Adrian J. Boas
On the Crusade of the Faint-Hearted
Accompanied by my wife I arrived this morning in Milan to begin a two week drive through northern Italy and attend a conference in Venice. It has begun with a sleepless night and an early flight, during the beginning of which I shared about half of my seat with the extremely large gentleman who also occupied the seat next to mine. At present I feel rather crushed and frail, but will nonetheless write something about an event that began in this city, which I last visited, also accompanied by my wife, exactly four decades ago, on the occasion of our honeymoon.
A crusade began here in September 1100, one that is usually regarded as quite a minor part of crusading history, but in fact had major consequences. In September 1100, a large group of untrained Lombardian peasants set out from Milan on a belated crusade to the Holy Land. Some of them were late-starters, others had participated in the First Crusade two years earlier, but had returned home when things got rough. One of the latter was the hapless Stephen of Blois. This crusade has sometimes been referred to as the Crusade of the Faint-Hearted, and certainly that name stems from the participation of the likes of Stephen, whose wife Adela had been so ashamed by his cowardice on abandoning the crusade during the siege of Antioch in 1098, that she had not let him back home. One wonders how much of his renewed effort was carried out in genuine crusading spirit and how much in order to get back into his wife's good books.
The crusaders of 1100 followed in the footsteps of the peasants' Crusade of 1096 in being more active in its early stages in pillaging than crusading, and as with those earlier crusaders, the Byzantine emperor Alexios was no overly pleased with their arrival at Constantinople. He was quick to ferry them across the Bosporus, though not quick enough it would seem, as they managed to pillaged the Blachernae palace and kill the emperor's pet lion. At Nicomedia, in May 1101 they were joined by other crusaders from France and Germany, and by one of the leaders of the First crusade, Raymond IV of Toulouse. They had some successes against the Seljuq Turks, but at Mersivan (Merzifun) the Seljuq leader, Kilij Arslan, together with Ridwan of Aleppo and other Danishmend princes, defeated them in a battle that took place over several days. Reinforcements arrived but also suffered defeats, and the whole affair was one huge fiasco. Although Tortosa (Tartous) was later taken by the crusaders, the crusade ended up as little more than a pilgrimage, its survivors straggling into Antioch in late 1101, and Jerusalem the following Easter.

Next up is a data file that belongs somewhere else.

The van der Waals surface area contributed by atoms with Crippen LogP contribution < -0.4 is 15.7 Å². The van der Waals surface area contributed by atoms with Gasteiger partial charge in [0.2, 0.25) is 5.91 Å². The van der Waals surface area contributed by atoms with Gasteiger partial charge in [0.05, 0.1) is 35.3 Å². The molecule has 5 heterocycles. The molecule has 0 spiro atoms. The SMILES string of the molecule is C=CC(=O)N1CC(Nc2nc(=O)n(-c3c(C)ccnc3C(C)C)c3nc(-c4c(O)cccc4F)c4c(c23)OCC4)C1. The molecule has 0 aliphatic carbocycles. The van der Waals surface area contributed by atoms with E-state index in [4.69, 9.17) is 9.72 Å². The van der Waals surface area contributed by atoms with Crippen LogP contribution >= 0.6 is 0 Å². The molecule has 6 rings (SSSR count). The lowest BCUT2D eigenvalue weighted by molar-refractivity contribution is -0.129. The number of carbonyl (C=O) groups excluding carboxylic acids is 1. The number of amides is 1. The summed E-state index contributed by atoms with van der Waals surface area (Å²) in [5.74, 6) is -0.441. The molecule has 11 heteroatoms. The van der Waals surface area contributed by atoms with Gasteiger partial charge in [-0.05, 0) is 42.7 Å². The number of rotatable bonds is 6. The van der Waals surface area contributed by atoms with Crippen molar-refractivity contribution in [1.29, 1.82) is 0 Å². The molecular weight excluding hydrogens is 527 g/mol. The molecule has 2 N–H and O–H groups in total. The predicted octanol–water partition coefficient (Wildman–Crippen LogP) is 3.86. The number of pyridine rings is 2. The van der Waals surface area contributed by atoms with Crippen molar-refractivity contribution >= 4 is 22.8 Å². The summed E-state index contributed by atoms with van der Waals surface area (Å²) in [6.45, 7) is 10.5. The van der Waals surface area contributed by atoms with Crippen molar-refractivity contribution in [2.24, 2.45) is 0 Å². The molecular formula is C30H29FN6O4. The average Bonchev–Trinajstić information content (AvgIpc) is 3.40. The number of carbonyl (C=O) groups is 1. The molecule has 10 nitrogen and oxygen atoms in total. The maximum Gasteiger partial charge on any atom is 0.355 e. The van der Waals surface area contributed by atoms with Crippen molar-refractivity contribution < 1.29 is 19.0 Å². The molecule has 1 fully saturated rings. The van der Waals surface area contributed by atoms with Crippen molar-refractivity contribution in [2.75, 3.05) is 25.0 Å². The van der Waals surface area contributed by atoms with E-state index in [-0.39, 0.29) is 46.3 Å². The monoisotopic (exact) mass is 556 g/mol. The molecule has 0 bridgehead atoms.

This rather pathetic crusade was not considered to be important enough to deserve a number of its own and is sometimes merely regarded as a later phase or follow-up of the First Crusade. However, it was in fact to have a much greater impact on the Latin East, and in turn on the West, than many of the other and better-known crusades. Kilij Arslan was able, thanks to his successes, to establish his capital at Konya on the south-western edge of the Central Anatolian Plateau, and to cut off the overland route that the First Crusade had carved through Asia Minor. That left the newly established kingdom of Jerusalem and the other crusader states entirely dependent on the sea routes, and that in turn created the need to occupy the coastal cities, necessitated the participation of the Italian fleets and created the theatre in which Italian-led commerce would have a profound effect on the late medieval development of Europe.